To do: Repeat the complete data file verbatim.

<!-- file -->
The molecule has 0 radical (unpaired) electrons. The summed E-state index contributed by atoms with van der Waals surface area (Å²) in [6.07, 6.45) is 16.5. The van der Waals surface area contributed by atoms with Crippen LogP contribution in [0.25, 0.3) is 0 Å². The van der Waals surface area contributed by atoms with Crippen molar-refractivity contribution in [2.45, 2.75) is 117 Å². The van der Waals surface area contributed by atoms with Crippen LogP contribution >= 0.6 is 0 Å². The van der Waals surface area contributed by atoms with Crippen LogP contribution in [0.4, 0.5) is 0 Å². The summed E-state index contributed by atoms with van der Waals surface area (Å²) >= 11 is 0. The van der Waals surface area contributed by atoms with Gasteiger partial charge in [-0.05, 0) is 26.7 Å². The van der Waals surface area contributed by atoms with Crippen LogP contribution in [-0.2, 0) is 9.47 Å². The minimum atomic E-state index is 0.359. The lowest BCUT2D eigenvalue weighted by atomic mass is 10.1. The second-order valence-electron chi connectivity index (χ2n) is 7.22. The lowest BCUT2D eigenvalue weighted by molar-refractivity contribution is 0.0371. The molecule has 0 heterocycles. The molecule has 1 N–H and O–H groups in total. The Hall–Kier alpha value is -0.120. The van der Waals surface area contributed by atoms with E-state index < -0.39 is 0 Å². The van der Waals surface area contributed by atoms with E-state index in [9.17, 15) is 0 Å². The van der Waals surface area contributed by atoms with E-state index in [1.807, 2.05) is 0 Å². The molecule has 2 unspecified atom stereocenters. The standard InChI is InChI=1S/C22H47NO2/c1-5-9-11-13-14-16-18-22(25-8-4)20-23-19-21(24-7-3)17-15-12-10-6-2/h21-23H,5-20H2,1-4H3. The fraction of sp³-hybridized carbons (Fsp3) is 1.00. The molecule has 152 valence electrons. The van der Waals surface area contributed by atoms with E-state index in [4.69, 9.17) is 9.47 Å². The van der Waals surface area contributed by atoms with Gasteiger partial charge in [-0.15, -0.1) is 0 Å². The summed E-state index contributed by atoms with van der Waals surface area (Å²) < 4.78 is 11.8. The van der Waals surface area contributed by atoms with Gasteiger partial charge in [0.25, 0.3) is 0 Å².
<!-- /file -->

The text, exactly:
The molecule has 0 radical (unpaired) electrons. The summed E-state index contributed by atoms with van der Waals surface area (Å²) in [6.07, 6.45) is 16.5. The van der Waals surface area contributed by atoms with Crippen LogP contribution in [0.25, 0.3) is 0 Å². The van der Waals surface area contributed by atoms with Crippen molar-refractivity contribution in [2.45, 2.75) is 117 Å². The van der Waals surface area contributed by atoms with Crippen LogP contribution >= 0.6 is 0 Å². The van der Waals surface area contributed by atoms with Crippen LogP contribution in [0.4, 0.5) is 0 Å². The summed E-state index contributed by atoms with van der Waals surface area (Å²) >= 11 is 0. The van der Waals surface area contributed by atoms with Gasteiger partial charge in [-0.05, 0) is 26.7 Å². The van der Waals surface area contributed by atoms with Crippen LogP contribution in [-0.2, 0) is 9.47 Å². The minimum atomic E-state index is 0.359. The lowest BCUT2D eigenvalue weighted by atomic mass is 10.1. The second-order valence-electron chi connectivity index (χ2n) is 7.22. The lowest BCUT2D eigenvalue weighted by molar-refractivity contribution is 0.0371. The molecule has 0 heterocycles. The molecule has 1 N–H and O–H groups in total. The Hall–Kier alpha value is -0.120. The van der Waals surface area contributed by atoms with E-state index < -0.39 is 0 Å². The van der Waals surface area contributed by atoms with E-state index in [9.17, 15) is 0 Å². The van der Waals surface area contributed by atoms with E-state index in [1.807, 2.05) is 0 Å². The molecule has 2 unspecified atom stereocenters. The standard InChI is InChI=1S/C22H47NO2/c1-5-9-11-13-14-16-18-22(25-8-4)20-23-19-21(24-7-3)17-15-12-10-6-2/h21-23H,5-20H2,1-4H3. The fraction of sp³-hybridized carbons (Fsp3) is 1.00. The molecule has 152 valence electrons. The van der Waals surface area contributed by atoms with E-state index in [4.69, 9.17) is 9.47 Å². The van der Waals surface area contributed by atoms with Gasteiger partial charge in [-0.15, -0.1) is 0 Å². The summed E-state index contributed by atoms with van der Waals surface area (Å²) < 4.78 is 11.8. The van der Waals surface area contributed by atoms with Gasteiger partial charge in [0.25, 0.3) is 0 Å².